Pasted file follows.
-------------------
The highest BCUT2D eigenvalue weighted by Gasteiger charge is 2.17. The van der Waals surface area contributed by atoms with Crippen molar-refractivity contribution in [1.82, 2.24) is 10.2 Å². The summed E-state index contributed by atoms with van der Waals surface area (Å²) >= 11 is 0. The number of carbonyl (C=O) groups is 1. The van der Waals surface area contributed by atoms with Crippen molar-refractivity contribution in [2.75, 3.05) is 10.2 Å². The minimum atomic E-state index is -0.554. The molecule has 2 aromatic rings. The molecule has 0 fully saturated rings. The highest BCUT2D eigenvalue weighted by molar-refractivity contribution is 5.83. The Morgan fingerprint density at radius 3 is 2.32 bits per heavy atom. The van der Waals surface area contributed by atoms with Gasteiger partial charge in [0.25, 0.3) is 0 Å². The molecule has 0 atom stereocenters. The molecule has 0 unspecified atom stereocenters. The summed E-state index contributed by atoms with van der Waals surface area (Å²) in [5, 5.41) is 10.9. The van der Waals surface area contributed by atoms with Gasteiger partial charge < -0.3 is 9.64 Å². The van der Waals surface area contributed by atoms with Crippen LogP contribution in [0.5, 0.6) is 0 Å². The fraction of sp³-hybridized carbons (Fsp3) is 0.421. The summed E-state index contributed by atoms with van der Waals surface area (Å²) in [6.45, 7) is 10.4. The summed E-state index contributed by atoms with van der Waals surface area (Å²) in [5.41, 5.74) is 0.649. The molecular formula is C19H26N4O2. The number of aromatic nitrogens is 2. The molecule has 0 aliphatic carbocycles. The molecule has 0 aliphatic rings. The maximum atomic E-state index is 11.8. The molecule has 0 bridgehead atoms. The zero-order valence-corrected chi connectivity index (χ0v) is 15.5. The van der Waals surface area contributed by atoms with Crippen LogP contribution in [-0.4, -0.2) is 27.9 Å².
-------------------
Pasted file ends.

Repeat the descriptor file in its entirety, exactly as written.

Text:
The highest BCUT2D eigenvalue weighted by Gasteiger charge is 2.17. The van der Waals surface area contributed by atoms with Crippen molar-refractivity contribution in [1.82, 2.24) is 10.2 Å². The summed E-state index contributed by atoms with van der Waals surface area (Å²) >= 11 is 0. The number of carbonyl (C=O) groups is 1. The van der Waals surface area contributed by atoms with Crippen molar-refractivity contribution in [2.75, 3.05) is 10.2 Å². The minimum atomic E-state index is -0.554. The molecule has 2 aromatic rings. The molecule has 0 fully saturated rings. The highest BCUT2D eigenvalue weighted by molar-refractivity contribution is 5.83. The Morgan fingerprint density at radius 3 is 2.32 bits per heavy atom. The van der Waals surface area contributed by atoms with Gasteiger partial charge in [0.25, 0.3) is 0 Å². The molecule has 0 atom stereocenters. The molecule has 0 unspecified atom stereocenters. The summed E-state index contributed by atoms with van der Waals surface area (Å²) in [5, 5.41) is 10.9. The van der Waals surface area contributed by atoms with Gasteiger partial charge < -0.3 is 9.64 Å². The van der Waals surface area contributed by atoms with Crippen LogP contribution in [0.5, 0.6) is 0 Å². The fraction of sp³-hybridized carbons (Fsp3) is 0.421. The summed E-state index contributed by atoms with van der Waals surface area (Å²) in [6.45, 7) is 10.4. The summed E-state index contributed by atoms with van der Waals surface area (Å²) in [5.41, 5.74) is 0.649. The molecular formula is C19H26N4O2. The number of aromatic nitrogens is 2. The molecule has 0 aliphatic carbocycles. The molecule has 0 aliphatic rings. The maximum atomic E-state index is 11.8. The molecule has 0 bridgehead atoms. The zero-order valence-corrected chi connectivity index (χ0v) is 15.5. The van der Waals surface area contributed by atoms with Crippen LogP contribution in [-0.4, -0.2) is 27.9 Å².